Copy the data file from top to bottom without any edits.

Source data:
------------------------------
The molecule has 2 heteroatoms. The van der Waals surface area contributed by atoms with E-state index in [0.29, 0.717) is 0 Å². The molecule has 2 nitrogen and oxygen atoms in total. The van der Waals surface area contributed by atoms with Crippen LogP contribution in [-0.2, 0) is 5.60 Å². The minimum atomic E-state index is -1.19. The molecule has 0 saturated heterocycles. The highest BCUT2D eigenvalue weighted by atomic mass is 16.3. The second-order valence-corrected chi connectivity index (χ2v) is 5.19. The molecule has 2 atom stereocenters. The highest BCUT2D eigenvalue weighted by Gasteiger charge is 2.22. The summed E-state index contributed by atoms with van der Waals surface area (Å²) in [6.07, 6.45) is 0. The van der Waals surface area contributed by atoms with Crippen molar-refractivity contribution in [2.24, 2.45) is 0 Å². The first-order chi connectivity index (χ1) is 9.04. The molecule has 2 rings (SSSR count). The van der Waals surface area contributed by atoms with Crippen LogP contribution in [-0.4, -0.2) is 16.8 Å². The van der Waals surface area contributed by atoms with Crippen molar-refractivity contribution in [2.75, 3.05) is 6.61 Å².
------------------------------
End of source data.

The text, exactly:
The molecule has 2 heteroatoms. The van der Waals surface area contributed by atoms with E-state index in [0.29, 0.717) is 0 Å². The molecule has 2 nitrogen and oxygen atoms in total. The van der Waals surface area contributed by atoms with Crippen LogP contribution in [-0.2, 0) is 5.60 Å². The minimum atomic E-state index is -1.19. The molecule has 0 saturated heterocycles. The highest BCUT2D eigenvalue weighted by atomic mass is 16.3. The second-order valence-corrected chi connectivity index (χ2v) is 5.19. The molecule has 2 atom stereocenters. The highest BCUT2D eigenvalue weighted by Gasteiger charge is 2.22. The summed E-state index contributed by atoms with van der Waals surface area (Å²) in [6.07, 6.45) is 0. The van der Waals surface area contributed by atoms with Crippen molar-refractivity contribution in [2.24, 2.45) is 0 Å². The first-order chi connectivity index (χ1) is 9.04. The molecule has 2 rings (SSSR count). The van der Waals surface area contributed by atoms with Crippen LogP contribution in [-0.4, -0.2) is 16.8 Å². The van der Waals surface area contributed by atoms with Crippen molar-refractivity contribution in [2.75, 3.05) is 6.61 Å².